The Cooper Hewitt, Smithsonian Design Museum on Manhattan’s Museum Mile, is the only museum in the United States dedicated to historical and modern design. Fittingly enough, the museum has found a home in Andrew Carnegie’s former mansion. With its devotion to aesthetic, there are few better sites than the steel tycoon’s lavish Manhattan residence.
Founded in 1896, Cooper Hewitt is one of the nineteen museums of the Smithsonian Institution. Its collection consists of over 210,000 design objects spanning thirty centuries. These objects range from a chair used by Abraham Lincoln to vintage radios to 18th century kitchenware. As you explore, you’ll gain a greater understanding of the evolution of fashion and design. You’ll experience the intricacy of Neo-Classical design, the loud colors of the Jazz Age, the minimalism of the contemporary – and much more.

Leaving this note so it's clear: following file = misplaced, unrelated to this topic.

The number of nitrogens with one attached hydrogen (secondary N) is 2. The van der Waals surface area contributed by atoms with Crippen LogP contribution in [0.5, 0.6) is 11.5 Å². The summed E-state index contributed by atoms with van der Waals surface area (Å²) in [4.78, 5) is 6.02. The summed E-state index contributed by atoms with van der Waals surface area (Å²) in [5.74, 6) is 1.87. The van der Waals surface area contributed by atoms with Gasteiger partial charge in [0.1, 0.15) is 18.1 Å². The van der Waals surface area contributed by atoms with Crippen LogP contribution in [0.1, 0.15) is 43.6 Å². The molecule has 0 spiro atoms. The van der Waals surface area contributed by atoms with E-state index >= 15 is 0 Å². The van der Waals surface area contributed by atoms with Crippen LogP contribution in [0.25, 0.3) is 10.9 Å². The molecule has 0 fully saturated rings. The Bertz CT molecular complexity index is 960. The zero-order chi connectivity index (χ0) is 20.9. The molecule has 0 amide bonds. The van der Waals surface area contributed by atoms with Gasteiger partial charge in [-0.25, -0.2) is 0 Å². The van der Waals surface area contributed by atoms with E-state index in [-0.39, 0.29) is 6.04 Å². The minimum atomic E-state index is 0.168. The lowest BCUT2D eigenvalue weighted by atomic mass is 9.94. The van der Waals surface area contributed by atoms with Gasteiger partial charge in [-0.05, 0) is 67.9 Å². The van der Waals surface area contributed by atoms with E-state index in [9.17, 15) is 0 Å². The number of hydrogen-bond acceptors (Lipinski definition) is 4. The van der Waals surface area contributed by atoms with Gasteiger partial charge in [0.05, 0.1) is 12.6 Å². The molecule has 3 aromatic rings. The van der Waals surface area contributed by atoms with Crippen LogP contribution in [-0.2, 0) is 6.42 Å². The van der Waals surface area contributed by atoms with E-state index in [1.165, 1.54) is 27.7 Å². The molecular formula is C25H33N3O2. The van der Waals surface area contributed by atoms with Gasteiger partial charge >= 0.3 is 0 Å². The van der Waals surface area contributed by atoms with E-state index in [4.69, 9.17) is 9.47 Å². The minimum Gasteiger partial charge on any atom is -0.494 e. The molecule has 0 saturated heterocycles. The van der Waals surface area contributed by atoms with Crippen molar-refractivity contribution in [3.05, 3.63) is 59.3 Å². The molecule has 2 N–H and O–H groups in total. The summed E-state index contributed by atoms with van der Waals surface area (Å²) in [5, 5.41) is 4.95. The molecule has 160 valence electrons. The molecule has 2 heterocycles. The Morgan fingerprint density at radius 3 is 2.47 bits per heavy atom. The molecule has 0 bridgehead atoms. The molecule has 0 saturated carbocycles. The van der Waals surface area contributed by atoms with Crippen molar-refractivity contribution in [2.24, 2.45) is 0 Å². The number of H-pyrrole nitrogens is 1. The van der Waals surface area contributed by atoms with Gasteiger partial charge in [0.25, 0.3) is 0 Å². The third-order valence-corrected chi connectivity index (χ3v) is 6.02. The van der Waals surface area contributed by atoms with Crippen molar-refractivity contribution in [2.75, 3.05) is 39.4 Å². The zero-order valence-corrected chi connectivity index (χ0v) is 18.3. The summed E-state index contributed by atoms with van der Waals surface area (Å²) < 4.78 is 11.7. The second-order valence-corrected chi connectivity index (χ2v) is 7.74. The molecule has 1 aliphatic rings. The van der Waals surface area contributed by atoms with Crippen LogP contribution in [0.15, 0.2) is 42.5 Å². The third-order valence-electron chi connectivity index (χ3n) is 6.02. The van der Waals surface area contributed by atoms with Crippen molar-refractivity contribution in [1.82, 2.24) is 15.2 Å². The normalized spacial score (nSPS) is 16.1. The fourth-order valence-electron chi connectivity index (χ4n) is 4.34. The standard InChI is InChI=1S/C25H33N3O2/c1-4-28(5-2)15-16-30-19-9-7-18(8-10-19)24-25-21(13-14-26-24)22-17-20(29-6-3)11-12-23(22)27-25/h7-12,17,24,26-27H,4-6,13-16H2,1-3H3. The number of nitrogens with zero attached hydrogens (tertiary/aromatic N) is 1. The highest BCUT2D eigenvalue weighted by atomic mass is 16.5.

The museum is constantly expanding. Every year, more and more objects are added or passed through its growing collection. As such, the museum continuously hosts temporary exhibits. These exhibits are generally devoted to a specific period or style of design. For example, in 1980 the museum hosted an exhibit about the history and culture of the ocean-liner. In 1977 an exhibit was hosted about resort and motel architecture in the United States.
The collection at Cooper Hewitt is massive and there is very little that the museum will dismiss. For example, a cigarette case and computer mouse can be found on display as well as many other items that may seem surprising to be in a museum’s collection.
Inside, visitors are given an electronic pen, which enables them to mark objects they like and view them online after their visit. There is also an outdoor garden and in-house café. As the only museum of its kind in the country, the Cooper Hewitt Museum is a fascinating trip through the ages.